At a Gallery set beneath the historic gates of Spode, Friday the 19th of June marked the opening of a new photography exhibition. ‘A Cut Through Stoke’ is an informative, historical and reminiscent set of images taken of the Trent and Mersey canal, captured over 50 years, by Stoke born photographer John Snow. Held at Gallery 116, the exhibition is a partial look at John’s extensive archive and takes you on a walk, from the Harecastle tunnel through to Hem Heath Colliery. It’s often said, ‘Every picture tells a story’ and this exhibition certainly achieves that.
Engineered by James Brindley, and partially funded by Josiah Wedgwood, the miles upon miles of slowly winding waterways through Stoke-on-Trent directly led to the development the Potteries. Honoured with being the country’s first long-distance canal, the Trent and Mersey is full of interesting features reflecting its history. This captured the imagination of a 14-year-old John Snow, whose passion for photography stems from walks with his grandfather along the stretch of canal running through Middleport. Having never spent much time on the canals myself, John explained, ‘There’s a certain smell of the canal. It’s addictive’, with the same passion that uses to talk about his work; a personal, historical, celebration of fifty years involvement with this particular canal. As the landscape surrounding the canal in Stoke has changed an incredible amount over 50 years, I agree with Mark Brereton, curator at Gallery 116 who points out that the beauty of John’s collection, a culmination of his experiences and lifetime connection to the canal, is that there are so many unique photos- images nobody else will ever be able get again.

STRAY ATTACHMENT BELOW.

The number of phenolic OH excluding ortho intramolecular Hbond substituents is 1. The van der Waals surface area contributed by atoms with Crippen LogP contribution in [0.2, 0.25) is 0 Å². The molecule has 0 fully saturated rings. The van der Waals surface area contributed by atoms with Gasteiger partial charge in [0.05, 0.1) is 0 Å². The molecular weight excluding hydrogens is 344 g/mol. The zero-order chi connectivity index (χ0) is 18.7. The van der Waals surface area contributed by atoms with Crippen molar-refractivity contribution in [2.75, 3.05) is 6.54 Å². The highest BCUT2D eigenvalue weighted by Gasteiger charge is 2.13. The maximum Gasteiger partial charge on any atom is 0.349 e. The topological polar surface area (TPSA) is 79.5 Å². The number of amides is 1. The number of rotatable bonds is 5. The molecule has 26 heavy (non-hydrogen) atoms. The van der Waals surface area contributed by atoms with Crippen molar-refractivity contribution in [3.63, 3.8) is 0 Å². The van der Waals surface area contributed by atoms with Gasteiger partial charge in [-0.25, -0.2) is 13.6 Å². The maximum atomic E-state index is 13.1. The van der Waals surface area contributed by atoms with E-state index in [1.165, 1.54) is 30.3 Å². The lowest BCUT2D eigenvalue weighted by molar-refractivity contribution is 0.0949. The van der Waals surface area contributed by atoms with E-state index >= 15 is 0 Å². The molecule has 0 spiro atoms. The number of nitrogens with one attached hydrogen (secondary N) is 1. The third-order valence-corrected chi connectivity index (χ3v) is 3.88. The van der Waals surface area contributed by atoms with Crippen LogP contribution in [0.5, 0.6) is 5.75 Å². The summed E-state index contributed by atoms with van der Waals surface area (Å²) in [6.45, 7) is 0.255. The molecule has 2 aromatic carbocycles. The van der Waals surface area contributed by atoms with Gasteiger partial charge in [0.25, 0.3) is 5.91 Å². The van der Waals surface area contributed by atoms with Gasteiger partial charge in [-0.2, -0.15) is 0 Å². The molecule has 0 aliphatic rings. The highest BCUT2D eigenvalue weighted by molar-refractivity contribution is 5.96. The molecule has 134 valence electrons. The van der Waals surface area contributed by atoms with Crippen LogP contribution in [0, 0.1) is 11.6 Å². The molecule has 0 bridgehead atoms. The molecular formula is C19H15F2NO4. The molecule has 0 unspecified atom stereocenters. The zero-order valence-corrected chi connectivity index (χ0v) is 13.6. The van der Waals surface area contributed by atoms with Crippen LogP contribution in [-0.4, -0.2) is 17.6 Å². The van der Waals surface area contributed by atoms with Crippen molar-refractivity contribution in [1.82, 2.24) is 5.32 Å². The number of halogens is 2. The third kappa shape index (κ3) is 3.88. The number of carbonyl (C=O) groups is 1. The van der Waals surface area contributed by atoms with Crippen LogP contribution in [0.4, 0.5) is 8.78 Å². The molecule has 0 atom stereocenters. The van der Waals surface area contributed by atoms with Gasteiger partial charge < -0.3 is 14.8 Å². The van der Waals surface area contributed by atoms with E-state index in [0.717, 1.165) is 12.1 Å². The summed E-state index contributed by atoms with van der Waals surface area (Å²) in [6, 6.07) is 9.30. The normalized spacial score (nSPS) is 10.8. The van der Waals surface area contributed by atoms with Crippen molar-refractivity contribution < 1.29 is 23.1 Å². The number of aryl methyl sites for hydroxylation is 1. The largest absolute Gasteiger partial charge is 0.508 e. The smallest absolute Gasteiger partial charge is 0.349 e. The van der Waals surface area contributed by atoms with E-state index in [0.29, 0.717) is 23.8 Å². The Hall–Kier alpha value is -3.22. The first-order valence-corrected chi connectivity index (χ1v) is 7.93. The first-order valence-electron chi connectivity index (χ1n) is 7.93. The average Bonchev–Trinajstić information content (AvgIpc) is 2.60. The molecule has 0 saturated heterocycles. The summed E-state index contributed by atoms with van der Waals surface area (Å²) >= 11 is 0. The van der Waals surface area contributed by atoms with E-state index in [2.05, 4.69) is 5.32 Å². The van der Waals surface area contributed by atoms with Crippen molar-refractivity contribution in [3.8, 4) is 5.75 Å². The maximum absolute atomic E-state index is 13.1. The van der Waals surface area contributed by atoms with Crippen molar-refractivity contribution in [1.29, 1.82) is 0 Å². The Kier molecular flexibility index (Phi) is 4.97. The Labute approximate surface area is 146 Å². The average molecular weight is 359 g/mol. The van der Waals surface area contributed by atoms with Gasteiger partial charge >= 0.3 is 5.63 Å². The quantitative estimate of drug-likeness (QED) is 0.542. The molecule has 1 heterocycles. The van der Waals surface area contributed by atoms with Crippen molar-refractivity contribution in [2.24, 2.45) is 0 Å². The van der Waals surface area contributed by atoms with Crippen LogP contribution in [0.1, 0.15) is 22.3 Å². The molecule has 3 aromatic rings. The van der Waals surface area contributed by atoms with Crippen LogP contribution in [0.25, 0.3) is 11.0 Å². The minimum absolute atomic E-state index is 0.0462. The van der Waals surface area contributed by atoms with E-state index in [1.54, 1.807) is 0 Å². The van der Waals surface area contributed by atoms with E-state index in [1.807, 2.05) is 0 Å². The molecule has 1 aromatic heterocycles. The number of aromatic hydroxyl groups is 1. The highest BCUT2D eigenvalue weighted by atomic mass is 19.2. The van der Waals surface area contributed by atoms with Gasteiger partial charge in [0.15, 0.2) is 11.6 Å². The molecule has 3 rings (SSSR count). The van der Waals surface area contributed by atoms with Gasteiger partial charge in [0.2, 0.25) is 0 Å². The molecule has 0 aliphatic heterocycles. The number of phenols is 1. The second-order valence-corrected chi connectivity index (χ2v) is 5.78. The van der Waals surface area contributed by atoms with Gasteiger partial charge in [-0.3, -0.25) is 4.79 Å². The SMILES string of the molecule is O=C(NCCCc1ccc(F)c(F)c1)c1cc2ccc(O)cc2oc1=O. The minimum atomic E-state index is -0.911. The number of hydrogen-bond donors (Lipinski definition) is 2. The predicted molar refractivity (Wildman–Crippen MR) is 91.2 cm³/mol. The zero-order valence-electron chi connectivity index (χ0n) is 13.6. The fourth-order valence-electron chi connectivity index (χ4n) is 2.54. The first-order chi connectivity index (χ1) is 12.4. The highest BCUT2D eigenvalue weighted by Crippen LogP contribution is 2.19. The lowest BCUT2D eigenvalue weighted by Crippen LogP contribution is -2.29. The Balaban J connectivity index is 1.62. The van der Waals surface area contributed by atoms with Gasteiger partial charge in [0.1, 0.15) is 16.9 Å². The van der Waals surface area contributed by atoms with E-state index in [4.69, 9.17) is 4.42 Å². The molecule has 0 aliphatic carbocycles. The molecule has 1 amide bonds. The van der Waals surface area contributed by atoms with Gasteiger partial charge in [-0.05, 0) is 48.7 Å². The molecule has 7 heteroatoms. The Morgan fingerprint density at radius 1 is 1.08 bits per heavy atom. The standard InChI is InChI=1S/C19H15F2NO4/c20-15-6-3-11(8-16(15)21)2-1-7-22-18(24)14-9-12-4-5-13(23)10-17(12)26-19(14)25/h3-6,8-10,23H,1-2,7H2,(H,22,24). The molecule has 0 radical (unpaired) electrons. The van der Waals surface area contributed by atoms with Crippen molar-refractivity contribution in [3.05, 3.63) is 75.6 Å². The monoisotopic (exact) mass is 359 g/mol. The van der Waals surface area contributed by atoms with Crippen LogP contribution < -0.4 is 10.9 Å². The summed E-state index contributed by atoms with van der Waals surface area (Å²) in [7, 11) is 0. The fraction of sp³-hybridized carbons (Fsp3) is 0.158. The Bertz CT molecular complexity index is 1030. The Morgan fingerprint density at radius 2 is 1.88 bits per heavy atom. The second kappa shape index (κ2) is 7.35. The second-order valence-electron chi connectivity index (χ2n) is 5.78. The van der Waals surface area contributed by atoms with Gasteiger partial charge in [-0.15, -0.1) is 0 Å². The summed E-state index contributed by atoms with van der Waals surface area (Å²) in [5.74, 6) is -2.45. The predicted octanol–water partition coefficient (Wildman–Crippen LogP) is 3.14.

Developed from slides, John’s images are full of colour, capturing children fishing on a hot day, the red clay of Kidsgrove, iconic factories, and the remnants of a time where there was still amass of trade occurring along the canal side. My favourite image was taken in the 70s and features a row of canals boats, Stoke Minister in the distance, a blue Ford Zaffa, Navy Jaguar and Cream Marina Coupe parked alongside the canal. Full of colour, light, and the charming grain of film, it looks as though it could be taken somewhere in the Mediterranean and is so rich and textured I felt as though I could step into the landscapes. Looking at the image, I find it a comfort to think that beneath the bustle of our modern day city, there is a peaceful walkway.
John Snow loves the canals and this passion is reflected in his images. He has dedicated his life to documenting its changes since the age of 14, when his grandfather took him to the canal for the first time, and I am pleased that he has chosen to share some of those images at Gallery 116 with us. Having lived in Stoke a while now, there is so much I still need to see. From the exhibition, I took away a renewed enthusiasm to get creatively snapping, the need to jump out of the car once in a while to explore the city at a slower pace and a desire to find the Harecastle tunnel and ‘Heartbreak Hill’ too. The exhibition is open Tuesday to Saturday 10-3 till the 19th of July at Gallery 116 Church Street, Stoke, ST1 4BU, so be sure to go along and experience it.
By Gabriella Gay.
– See more at: http://www.appetitestoke.co.uk/blog/2015/07/CTS#sthash.9Io3Wwas.dpuf